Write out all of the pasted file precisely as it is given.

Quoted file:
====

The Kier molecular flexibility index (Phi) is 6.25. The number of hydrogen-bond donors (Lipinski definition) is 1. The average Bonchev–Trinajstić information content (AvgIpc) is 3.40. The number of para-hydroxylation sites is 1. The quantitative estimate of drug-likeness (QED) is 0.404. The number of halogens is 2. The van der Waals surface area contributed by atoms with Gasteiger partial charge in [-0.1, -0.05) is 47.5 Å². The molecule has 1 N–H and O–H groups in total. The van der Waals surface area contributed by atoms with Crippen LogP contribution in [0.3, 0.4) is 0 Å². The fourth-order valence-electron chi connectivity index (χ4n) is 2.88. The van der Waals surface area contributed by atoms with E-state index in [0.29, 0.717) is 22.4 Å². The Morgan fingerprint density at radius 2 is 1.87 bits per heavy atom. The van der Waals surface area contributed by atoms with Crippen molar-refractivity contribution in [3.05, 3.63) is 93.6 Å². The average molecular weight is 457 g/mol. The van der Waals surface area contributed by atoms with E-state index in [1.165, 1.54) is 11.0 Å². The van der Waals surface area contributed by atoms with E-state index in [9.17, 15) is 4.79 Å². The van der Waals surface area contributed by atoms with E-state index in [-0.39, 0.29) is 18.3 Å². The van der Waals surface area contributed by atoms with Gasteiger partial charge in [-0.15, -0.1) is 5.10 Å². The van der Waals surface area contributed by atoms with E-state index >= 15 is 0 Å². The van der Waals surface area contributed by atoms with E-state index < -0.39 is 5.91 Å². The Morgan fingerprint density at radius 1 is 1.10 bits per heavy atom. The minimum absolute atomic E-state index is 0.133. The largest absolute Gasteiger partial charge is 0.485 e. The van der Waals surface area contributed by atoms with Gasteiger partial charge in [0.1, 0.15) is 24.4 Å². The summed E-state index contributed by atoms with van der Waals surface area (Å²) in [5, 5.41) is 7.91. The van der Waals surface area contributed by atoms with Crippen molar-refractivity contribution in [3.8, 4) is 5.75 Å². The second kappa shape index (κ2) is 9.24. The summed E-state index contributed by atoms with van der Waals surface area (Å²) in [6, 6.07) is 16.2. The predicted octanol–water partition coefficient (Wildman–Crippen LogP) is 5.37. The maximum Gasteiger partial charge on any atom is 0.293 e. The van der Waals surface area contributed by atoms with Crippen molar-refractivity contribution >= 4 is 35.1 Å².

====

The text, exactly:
The Kier molecular flexibility index (Phi) is 6.25. The number of hydrogen-bond donors (Lipinski definition) is 1. The average Bonchev–Trinajstić information content (AvgIpc) is 3.40. The number of para-hydroxylation sites is 1. The quantitative estimate of drug-likeness (QED) is 0.404. The number of halogens is 2. The van der Waals surface area contributed by atoms with Gasteiger partial charge in [-0.1, -0.05) is 47.5 Å². The molecule has 1 N–H and O–H groups in total. The van der Waals surface area contributed by atoms with Crippen LogP contribution in [0.3, 0.4) is 0 Å². The fourth-order valence-electron chi connectivity index (χ4n) is 2.88. The van der Waals surface area contributed by atoms with E-state index in [0.29, 0.717) is 22.4 Å². The Morgan fingerprint density at radius 2 is 1.87 bits per heavy atom. The van der Waals surface area contributed by atoms with Crippen molar-refractivity contribution in [3.05, 3.63) is 93.6 Å². The average molecular weight is 457 g/mol. The van der Waals surface area contributed by atoms with E-state index in [1.165, 1.54) is 11.0 Å². The van der Waals surface area contributed by atoms with E-state index in [9.17, 15) is 4.79 Å². The van der Waals surface area contributed by atoms with E-state index in [-0.39, 0.29) is 18.3 Å². The van der Waals surface area contributed by atoms with Gasteiger partial charge in [-0.15, -0.1) is 5.10 Å². The van der Waals surface area contributed by atoms with E-state index >= 15 is 0 Å². The van der Waals surface area contributed by atoms with E-state index < -0.39 is 5.91 Å². The Morgan fingerprint density at radius 1 is 1.10 bits per heavy atom. The minimum absolute atomic E-state index is 0.133. The largest absolute Gasteiger partial charge is 0.485 e. The van der Waals surface area contributed by atoms with Gasteiger partial charge in [0.1, 0.15) is 24.4 Å². The summed E-state index contributed by atoms with van der Waals surface area (Å²) in [5, 5.41) is 7.91. The van der Waals surface area contributed by atoms with Crippen molar-refractivity contribution in [3.8, 4) is 5.75 Å². The second kappa shape index (κ2) is 9.24. The summed E-state index contributed by atoms with van der Waals surface area (Å²) in [6, 6.07) is 16.2. The predicted octanol–water partition coefficient (Wildman–Crippen LogP) is 5.37. The maximum Gasteiger partial charge on any atom is 0.293 e. The van der Waals surface area contributed by atoms with Crippen molar-refractivity contribution >= 4 is 35.1 Å².